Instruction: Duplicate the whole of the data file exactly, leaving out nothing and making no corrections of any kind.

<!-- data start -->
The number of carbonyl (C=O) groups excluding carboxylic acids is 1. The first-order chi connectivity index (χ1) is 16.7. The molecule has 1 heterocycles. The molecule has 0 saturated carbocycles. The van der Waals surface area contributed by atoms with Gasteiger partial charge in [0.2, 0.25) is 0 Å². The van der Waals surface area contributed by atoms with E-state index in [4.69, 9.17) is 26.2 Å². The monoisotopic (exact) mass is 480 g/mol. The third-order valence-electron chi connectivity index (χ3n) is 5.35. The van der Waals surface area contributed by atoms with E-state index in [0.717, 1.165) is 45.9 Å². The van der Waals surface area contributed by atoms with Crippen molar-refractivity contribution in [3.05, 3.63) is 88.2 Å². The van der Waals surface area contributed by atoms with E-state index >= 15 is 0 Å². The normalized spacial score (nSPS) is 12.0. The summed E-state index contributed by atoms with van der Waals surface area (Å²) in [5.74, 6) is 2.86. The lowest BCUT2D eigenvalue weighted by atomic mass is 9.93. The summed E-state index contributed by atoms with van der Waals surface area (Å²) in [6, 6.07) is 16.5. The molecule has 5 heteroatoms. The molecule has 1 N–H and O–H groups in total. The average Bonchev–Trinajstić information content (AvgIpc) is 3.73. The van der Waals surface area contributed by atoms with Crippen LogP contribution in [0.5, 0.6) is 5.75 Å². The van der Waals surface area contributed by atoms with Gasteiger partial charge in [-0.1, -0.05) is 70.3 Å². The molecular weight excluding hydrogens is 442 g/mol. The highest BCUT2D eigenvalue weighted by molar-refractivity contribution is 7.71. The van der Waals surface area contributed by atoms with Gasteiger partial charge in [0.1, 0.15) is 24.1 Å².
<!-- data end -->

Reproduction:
The number of carbonyl (C=O) groups excluding carboxylic acids is 1. The first-order chi connectivity index (χ1) is 16.7. The molecule has 1 heterocycles. The molecule has 0 saturated carbocycles. The van der Waals surface area contributed by atoms with Gasteiger partial charge in [0.2, 0.25) is 0 Å². The van der Waals surface area contributed by atoms with E-state index in [4.69, 9.17) is 26.2 Å². The monoisotopic (exact) mass is 480 g/mol. The third-order valence-electron chi connectivity index (χ3n) is 5.35. The van der Waals surface area contributed by atoms with E-state index in [0.717, 1.165) is 45.9 Å². The van der Waals surface area contributed by atoms with Crippen molar-refractivity contribution in [3.05, 3.63) is 88.2 Å². The van der Waals surface area contributed by atoms with E-state index >= 15 is 0 Å². The normalized spacial score (nSPS) is 12.0. The summed E-state index contributed by atoms with van der Waals surface area (Å²) in [5.74, 6) is 2.86. The lowest BCUT2D eigenvalue weighted by atomic mass is 9.93. The summed E-state index contributed by atoms with van der Waals surface area (Å²) in [6, 6.07) is 16.5. The molecule has 5 heteroatoms. The molecule has 1 N–H and O–H groups in total. The average Bonchev–Trinajstić information content (AvgIpc) is 3.73. The van der Waals surface area contributed by atoms with Crippen LogP contribution in [0.5, 0.6) is 5.75 Å². The van der Waals surface area contributed by atoms with Gasteiger partial charge in [-0.1, -0.05) is 70.3 Å². The molecular weight excluding hydrogens is 442 g/mol. The highest BCUT2D eigenvalue weighted by molar-refractivity contribution is 7.71. The van der Waals surface area contributed by atoms with Gasteiger partial charge in [0.1, 0.15) is 24.1 Å².